As an athlete (pro or amateur), you probably understand the complex motions perform and the strain your shoulder joints endure. If you have sustained a shoulder injury, you want the best treatment possible to achieve a complete recovery.
Here are some of the shoulder injuries and treatment options available at our facility in Walnut Creek, CA.
Common Shoulder Injuries and Their Assessment
The shoulder can be injured through impact, overuse, or wear and tear. Pain, loss of the ability to reach, lift, and swing the arm, joint deformity, and more can affect a person suddenly, or it can develop gradually and worsen over time.
When you consult an orthopedic surgeon and sports medicine specialist for an in-depth evaluation of a shoulder injury, you will undergo a physical examination and specialized imaging tests, such as digital X-rays, CT or MRI scans, and others, as needed. With the findings, along with your medical and lifestyle history and symptoms, your orthopedic physician will formulate a care plan to manage pain and help you regain as much natural motion and strength in your shoulder joint as possible.
Here are three of the most frequently occurring shoulder injuries we see in our practice.
Rotator Cuff Tears
The rotator cuff consists of four muscles and their associated tendons located within the shoulder socket. The muscles lift and rotate the arm in a full 360-degree motion. With repeated stress and strain, advanced age or traumatic impact, the rotator cuff may stretch or even tear, severely limiting shoulder and upper arm motion and strength.
Many times, simple rest, immobilization with a sling, and pain meds can relieve mild rotator cuff tears. However, more severe issues can require surgery, such as arthroscopic (small incision) repair or even shoulder joint replacement. In all cases, physical therapy plays an important role in achieving the best possible recovery.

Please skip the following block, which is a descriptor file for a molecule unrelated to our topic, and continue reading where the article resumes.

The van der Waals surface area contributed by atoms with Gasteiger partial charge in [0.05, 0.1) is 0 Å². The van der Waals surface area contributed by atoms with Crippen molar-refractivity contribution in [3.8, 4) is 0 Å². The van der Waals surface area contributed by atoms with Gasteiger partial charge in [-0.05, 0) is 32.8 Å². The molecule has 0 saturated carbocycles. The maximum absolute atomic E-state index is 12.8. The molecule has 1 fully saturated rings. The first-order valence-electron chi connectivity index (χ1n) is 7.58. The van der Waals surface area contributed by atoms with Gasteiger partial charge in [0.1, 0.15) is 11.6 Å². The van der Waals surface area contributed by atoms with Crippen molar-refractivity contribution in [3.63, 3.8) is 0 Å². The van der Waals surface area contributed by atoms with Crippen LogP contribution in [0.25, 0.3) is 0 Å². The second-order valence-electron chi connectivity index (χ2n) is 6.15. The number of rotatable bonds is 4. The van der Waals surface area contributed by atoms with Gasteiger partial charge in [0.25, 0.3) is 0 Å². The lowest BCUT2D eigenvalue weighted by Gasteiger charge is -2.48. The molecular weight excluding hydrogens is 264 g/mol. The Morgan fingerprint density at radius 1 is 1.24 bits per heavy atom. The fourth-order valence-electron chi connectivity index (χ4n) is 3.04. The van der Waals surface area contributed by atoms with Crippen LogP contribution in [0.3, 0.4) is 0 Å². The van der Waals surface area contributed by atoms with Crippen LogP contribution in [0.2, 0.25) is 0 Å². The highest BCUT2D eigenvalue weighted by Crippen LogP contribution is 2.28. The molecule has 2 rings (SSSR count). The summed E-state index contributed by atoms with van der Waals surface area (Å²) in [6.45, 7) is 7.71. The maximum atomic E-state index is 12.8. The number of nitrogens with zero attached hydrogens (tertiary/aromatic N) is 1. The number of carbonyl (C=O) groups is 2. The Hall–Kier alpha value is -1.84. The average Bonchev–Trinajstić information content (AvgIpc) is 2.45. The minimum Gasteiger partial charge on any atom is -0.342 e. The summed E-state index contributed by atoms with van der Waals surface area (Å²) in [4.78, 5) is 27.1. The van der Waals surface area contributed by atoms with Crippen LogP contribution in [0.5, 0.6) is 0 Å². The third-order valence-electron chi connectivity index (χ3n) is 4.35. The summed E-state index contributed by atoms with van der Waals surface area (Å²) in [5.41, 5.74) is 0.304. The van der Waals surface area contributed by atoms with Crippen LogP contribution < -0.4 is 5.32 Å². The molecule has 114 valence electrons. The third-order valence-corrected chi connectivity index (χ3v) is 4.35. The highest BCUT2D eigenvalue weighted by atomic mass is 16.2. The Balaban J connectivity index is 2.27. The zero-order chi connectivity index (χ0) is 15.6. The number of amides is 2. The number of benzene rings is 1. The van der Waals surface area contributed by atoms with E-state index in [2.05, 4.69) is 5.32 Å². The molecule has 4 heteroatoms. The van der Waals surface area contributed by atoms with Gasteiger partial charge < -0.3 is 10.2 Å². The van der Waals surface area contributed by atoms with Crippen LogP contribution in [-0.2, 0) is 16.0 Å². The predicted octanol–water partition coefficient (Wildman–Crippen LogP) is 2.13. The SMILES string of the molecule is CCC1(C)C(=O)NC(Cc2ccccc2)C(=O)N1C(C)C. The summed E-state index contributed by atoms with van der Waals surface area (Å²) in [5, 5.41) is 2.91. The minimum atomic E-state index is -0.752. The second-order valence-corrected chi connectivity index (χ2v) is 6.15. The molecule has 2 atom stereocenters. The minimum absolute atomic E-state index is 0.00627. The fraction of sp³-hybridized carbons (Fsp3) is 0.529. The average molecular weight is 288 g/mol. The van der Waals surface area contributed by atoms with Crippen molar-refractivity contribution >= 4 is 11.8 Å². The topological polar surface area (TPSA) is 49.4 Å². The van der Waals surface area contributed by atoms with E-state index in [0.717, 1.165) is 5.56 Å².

Additionally, the biceps tendon, which attaches the biceps muscle to the glenoidor shoulder socket, is prone to partial and complete tears. Non-surgical treatments are similar to those for rotator cuff tears; surgery attempts to reattach the biceps tendon to the bone. Many of these procedures are small-incision surgeries.
This chronic shoulder joint problem happens after repeated shoulder dislocations in which the top of the upper arm bone, or humerus, comes out of the shoulder socket, or glenoid. Connective tissue over-stretches and/or tears with this kind of injury, and if it happens more than once, instability can result.
Immobilization with a sling, pain medications, and physical therapy assist patients with mild instability to recover strength and range of motion in the shoulder joint. However, some people require arthroscopic or even open surgery to keep the shoulder joint fully engaged and to regain motion and strength. Physical therapy is key to a full recovery.
Symptoms of nerve and soft tissue impingement in the shoulder joint occur when the shoulder blade bone, or glenoid, rubs upon or impinges on the bursa and rotator cuff tendons. This prevents a person from successfully or comfortably raising the affected arm.
For many people, non-steroidal pain meds (NSAIDS) and steroidal injections provide temporary relief of pain and stiffness. Physical therapy, with an emphasis on mobility and muscle strength, is the key to recovery.
Some patients require surgical repair of the joint with arthroscopic techniques. This involves removal of some bone and bursa tissue to free up movement and relieve pressure on the associated nerves.
See Laura Timmerman, MD For Shoulder Injury Treatment
Dr. Timmerman is a board-certified orthopedic surgeon and fellowship-trained sports medicine physician with years of training and experience in hip, knee, and shoulder injuries and conditions. She advocates for and delivers the most innovative and least invasive orthopedic treatments available today. An example is the Regenokine Program, which promotes natural healing and a return of function for athletes and people with arthritic conditions.
If you have a shoulder problem, come see us for an in-depth consultation. You’ll learn your treatment options and receive guidance on preventing and recovering from both chronic and acute musculoskeletal injuries.
Call our office team today for an appointment: (925) 952-4080, or request your visit online.